A North Idaho woman said she was confronted by at least four wolves between Tensed and Plummer as she walked alone up her rural driveway at dusk on Saturday.
The timing of Karen Calisterio’s phone calls documents her 20 minutes of terror.
Calisterio — who’s involved with Idaho For Wildlife, a group that’s questioned wolf management policies — and her husband, Ed, had returned home after visiting Coeur d’Alene to find their driveway plugged with new-fallen snow. Rather than risk getting stuck, Ed decided to drive to a neighbor’s house to get a plow and clear the road.
Karen, 52, chose to walk the 500 yards up their winding driveway to the house, which overlooks a hayfield where they’d seen 40 head of elk on Tuesday.
As she trudged up, she stopped to answer a cell phone call. When she put the phone in her pocket and continued, she saw two dogs ahead at the crest of the lane.
“It was starting to get dark, and my first thought was that they were our two cow dogs,” she said Sunday in a telephone interview.
“I called to them, but they didn’t react right. Our dogs bark at everything. These didn’t bark.”
Her border collies would have run to her, she said. Instead, the dogs about 200 yards up the lane started walking slowly toward her.
“Then I saw two more of them, and all four were walking toward me,” she said.
“That’s when I said, ‘… I’m alone and I’m in trouble.’ ”
Calisterio said her first reaction was to flee.
“But it stuck in my head that I shouldn’t run,” she said. “I turned and faced them and backed away as I got on my cell phone.”
Describing herself as “frantic,” she called her husband and he began heading back immediately but slid his vehicle off the road in his haste.
She’d answered the first cell phone call at 4:33 p.m. just before seeing the wolves.
“That caused me to stop or I might have been farther up the driveway before I ran into them,” she said.
She called her husband at 4:37 as she was backing away from the advancing wolves.
“Then I started crying, saying to myself, ‘I don’t know what … I’m supposed to do.’
She walked backwards as fast as she could. “They kept coming towards me, but they didn’t appear to be running. It was getting dark fast.”
She called a neighbor at 4:39 and got no answer.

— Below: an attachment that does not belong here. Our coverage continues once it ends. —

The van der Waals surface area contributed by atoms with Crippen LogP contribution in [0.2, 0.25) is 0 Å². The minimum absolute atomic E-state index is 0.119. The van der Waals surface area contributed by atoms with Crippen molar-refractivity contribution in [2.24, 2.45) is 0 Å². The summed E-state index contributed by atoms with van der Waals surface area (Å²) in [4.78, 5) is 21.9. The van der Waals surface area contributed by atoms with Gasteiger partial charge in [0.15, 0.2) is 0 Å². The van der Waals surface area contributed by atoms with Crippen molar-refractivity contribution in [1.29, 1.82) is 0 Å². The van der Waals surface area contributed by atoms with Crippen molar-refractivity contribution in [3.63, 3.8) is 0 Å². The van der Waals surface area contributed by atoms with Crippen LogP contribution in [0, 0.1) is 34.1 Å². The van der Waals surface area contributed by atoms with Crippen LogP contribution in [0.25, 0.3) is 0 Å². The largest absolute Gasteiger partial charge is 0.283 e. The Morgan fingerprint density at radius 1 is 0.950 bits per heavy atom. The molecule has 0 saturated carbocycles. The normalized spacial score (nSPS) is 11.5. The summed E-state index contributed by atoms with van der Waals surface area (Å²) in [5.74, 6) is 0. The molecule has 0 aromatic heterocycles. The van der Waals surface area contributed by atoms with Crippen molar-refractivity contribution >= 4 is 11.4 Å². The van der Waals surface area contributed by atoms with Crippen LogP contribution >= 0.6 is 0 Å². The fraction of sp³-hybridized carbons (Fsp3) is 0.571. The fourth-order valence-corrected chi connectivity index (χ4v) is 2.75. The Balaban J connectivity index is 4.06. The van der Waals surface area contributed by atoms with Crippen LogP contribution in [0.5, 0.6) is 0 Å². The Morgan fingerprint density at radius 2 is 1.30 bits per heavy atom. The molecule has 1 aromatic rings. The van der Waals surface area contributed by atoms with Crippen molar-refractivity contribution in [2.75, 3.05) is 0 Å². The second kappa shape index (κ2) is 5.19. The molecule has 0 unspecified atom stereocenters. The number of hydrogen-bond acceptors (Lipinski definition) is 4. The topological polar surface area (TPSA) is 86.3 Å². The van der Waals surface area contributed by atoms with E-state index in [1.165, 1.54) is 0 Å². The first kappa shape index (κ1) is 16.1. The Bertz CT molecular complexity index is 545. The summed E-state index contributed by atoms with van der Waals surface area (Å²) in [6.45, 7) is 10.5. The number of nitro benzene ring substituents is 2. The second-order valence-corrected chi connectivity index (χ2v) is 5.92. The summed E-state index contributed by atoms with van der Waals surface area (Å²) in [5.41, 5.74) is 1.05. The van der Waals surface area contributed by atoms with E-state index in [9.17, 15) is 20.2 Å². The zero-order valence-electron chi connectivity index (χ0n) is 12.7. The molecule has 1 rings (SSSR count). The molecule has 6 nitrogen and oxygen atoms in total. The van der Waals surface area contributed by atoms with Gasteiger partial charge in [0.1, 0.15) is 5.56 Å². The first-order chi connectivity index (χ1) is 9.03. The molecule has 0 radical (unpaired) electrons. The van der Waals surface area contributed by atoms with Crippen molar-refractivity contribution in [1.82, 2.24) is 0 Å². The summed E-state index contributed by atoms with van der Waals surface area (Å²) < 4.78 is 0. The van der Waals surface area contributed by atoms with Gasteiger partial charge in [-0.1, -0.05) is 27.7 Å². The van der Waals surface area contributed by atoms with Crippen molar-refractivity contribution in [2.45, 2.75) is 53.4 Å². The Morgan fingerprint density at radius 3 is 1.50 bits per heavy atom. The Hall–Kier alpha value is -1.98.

Her husband called her at 4:40 and said he was stuck, but that she should stay calm; he’d be there as fast as he could.
That’s when the wolves disappeared into the brush, she said.
“I couldn’t see them anymore and I couldn’t tell where they went or what they were doing.”
At 4:41, her husband called to check in. “I stayed on the phone with him for 30 seconds. My phone was nearly dead,” she said, so they ended the call.
“Your mind goes crazy,” she said. “I was wearing a long wool coat and remember thinking, ‘I wonder if that would protect me from their sharp teeth.’
“I prayed and I cried.”
At 4:43, still backing down the lane, she contacted another neighbor who said she’d be there as fast as she could.
“She came quickly, and I could see her lights coming but it seemed like an eternity,” Calisterio said, noting that she then began running toward the oncoming vehicle.
At 4:53, she called to tell her husband she was safe in the neighbor’s four-wheel drive.
“My husband and the neighbors later checked the tracks and could see where the wolves had come down to where I’d first seen them and turned around. Then their tracks took off down toward a pond,” she said, describing them as “huge.”
When she reached the house, Calisterio said, she had to coax her dogs out from where they were hiding under the building.
The next day, she said, the encounter was still stirring in her head.
“I want to get the word out, because there are kids who go sledding around here,” she said.
She said they’ve lived on the Tensed place 10 years. Last summer they saw wolves for the first time low on Moses Mountain. They were chasing deer, she said.
“It’s not unusual to see elk around here in the winter,” she said, noting that area residents have been reporting wolf sightings for more than a year. “That might be attracting the wolves.”
“We contacted Benewah County sheriff and they said there was nothing they could do and to call Fish and Game on Monday.
“Suddenly I feel like a prisoner in my own home,” she said. “I can’t feel safe in my own driveway.”
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